Procrastination. It’s nothing to be proud of. Recent research reveals that this lack of pride may be part of the solution to procrastinating less!
In July, I was co-chair of the 8th Biennial Procrastination Research Conference which was hosted by co-chair Dr. Fuschia Sirois, Canada Research Chair at Bishop’s University (Sherbrooke, Quebec). It was a great conference with participants from all over the world (as far away as Peru) and many interesting new perspectives and insights about my favorite topic, procrastination.
All joking aside, I had intended to write about some of the new research that was presented since I returned from the conference. That’s going on two months ago. But, you know how it is in the summer; it seems like yesterday. Better late than never, right? I imagine readers of this blog might agree. I did enjoy lots of cycling, canoeing, swimming and playing with my kids. Priorities, not procrastination, right? Well, maybe a little procrastination.
In any case, I want to begin some of my reflections from the conference with a paper presented by Benjamin Giguère (University of Guelph). Ben conducted this research with my co-chair for the conference, Fuschia Sirois and Richard Lalonde (York University). Ben, a social psychologist, took a different perspective than we personality psychologists do. He looked at social norms, and specifically at transgressions of social norms.
Norm transgressions can be of two types: commission or omission. In other words, I can do things (commission) that violate a norm (e.g., drink too much, drive too fast), or I may not do things (omission) that violate a social expectation such as failing to act when action is expected. Yes, we might consider procrastination as violating a social norm. I’m expected to do my work, but I needlessly put it off.
From a social psychological perspective, this norm transgression may not lead to guilt or shame per se, but it’s nothing to be proud of, and, Ben argues, people generally work to feel pride in themselves. It’s a basic need of sorts. Certainly pride is felt when we finish a valued task. Needless task delay undermines this sense of accomplishment and pride.
Ben and his colleagues conducted two studies. In the first study, they sought answers for three questions:
- Does procrastinatory behaviour involve the experience of norm transgression?
- Does it increase situational experiences of guilt and shame?
- Does it decrease situational experiences of pride?
In this study, they had undergrads divided into three groups, but the first two will be my focus. The students were asked to recall a particular event. In the experimental condition (procrastination condition), they were asked to recall a time that they did something more fun or easier than what they had intended (e.g., watching TV, spending time with friends, online/social media). The (quasi) control group were asked to recall a time they did something more important than what they had intended (e.g., paid work, a favor for a family member).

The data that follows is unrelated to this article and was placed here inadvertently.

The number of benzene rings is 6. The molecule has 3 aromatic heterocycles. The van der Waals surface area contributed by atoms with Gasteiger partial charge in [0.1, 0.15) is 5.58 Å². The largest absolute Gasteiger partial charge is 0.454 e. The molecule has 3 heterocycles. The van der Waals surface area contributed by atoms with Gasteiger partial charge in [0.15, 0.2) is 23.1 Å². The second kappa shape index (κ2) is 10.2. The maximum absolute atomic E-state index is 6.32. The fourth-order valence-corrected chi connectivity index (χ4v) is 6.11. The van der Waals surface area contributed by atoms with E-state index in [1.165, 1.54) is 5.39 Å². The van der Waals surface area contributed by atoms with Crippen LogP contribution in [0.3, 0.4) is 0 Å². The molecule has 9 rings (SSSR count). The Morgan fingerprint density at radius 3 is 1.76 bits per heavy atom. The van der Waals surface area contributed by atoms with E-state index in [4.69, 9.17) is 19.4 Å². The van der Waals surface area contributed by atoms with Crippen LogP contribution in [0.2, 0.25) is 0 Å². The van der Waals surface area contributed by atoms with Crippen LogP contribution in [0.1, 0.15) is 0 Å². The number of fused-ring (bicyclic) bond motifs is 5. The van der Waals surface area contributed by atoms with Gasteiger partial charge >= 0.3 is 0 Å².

They found that the students did view needless delay as a norm transgression, and this was associated with significantly lower feelings of pride and higher ratings of shame and guilt. For now, we’ll focus on the decrease in pride associated with procrastination as a norm transgression.
In the second study, they wanted to know if this decrease in pride affected the motivation to act differently in the future. They had the students in this study keep a diary of procrastination over two days along with other things. Interestingly, they found that high norm transgression (procrastination) and low pride on day 1 were associated with less procrastination on day 2. Why?
Their follow-up analyses revealed that the desire to receive social approval motivated action. In short, the students sought praise for completing the task. The lowered sense of self-pride simply doesn’t feel good, and it motivated action toward the goal, not more needless delay.
Professor Giguère and his colleagues made some tentative conclusions on the basis of this first study of procrastination as a norm transgression. The main conclusion based on the results was that the loss of pride may motivate people to do things on time (i.e., follow norms) to feel proud again. However, they also argue that we need to be cautious about giving praise without meeting a reference point of meaningful competency. A false sense of pride for nothing earned can lead to problems.
Finally, and most interesting to me and others at the conference, they posed an interesting question – as all good researchers will.
Who are those who even when perceiving norm transgression still report high pride?
In other words, who among us might procrastinate and still feel pride? Interesting question. Any thoughts on this you might share?
Giguère, B., Sirois, F.M., & Lalone, R.N. (July 19, 2013). When pride prevents the fall: Procrastination, social emotions and norm transgressions. Paper presented at the 8th Biennial Procrastination Research Conference, Bishop’s University, Sherbrooke Quebec.